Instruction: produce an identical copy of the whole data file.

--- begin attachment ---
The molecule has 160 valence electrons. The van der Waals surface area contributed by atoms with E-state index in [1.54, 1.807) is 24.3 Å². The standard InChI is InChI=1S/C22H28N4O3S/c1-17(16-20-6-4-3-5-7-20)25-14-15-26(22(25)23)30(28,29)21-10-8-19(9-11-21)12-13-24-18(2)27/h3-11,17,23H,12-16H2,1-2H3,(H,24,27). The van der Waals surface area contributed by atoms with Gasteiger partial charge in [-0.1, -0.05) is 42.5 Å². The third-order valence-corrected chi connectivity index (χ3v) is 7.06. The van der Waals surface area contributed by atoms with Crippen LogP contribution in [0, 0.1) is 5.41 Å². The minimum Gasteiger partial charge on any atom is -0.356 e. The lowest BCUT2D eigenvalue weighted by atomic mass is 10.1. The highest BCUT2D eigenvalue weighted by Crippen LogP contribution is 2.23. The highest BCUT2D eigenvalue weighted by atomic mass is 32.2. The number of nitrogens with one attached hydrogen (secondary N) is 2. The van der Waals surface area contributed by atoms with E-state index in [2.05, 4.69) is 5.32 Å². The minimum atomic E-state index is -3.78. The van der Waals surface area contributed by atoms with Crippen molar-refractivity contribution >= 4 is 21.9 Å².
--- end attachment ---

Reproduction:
The molecule has 160 valence electrons. The van der Waals surface area contributed by atoms with E-state index in [1.54, 1.807) is 24.3 Å². The standard InChI is InChI=1S/C22H28N4O3S/c1-17(16-20-6-4-3-5-7-20)25-14-15-26(22(25)23)30(28,29)21-10-8-19(9-11-21)12-13-24-18(2)27/h3-11,17,23H,12-16H2,1-2H3,(H,24,27). The van der Waals surface area contributed by atoms with Gasteiger partial charge in [-0.1, -0.05) is 42.5 Å². The third-order valence-corrected chi connectivity index (χ3v) is 7.06. The van der Waals surface area contributed by atoms with Crippen LogP contribution in [0, 0.1) is 5.41 Å². The minimum Gasteiger partial charge on any atom is -0.356 e. The lowest BCUT2D eigenvalue weighted by atomic mass is 10.1. The highest BCUT2D eigenvalue weighted by Crippen LogP contribution is 2.23. The highest BCUT2D eigenvalue weighted by atomic mass is 32.2. The number of nitrogens with one attached hydrogen (secondary N) is 2. The van der Waals surface area contributed by atoms with E-state index in [2.05, 4.69) is 5.32 Å². The minimum atomic E-state index is -3.78. The van der Waals surface area contributed by atoms with Crippen molar-refractivity contribution >= 4 is 21.9 Å².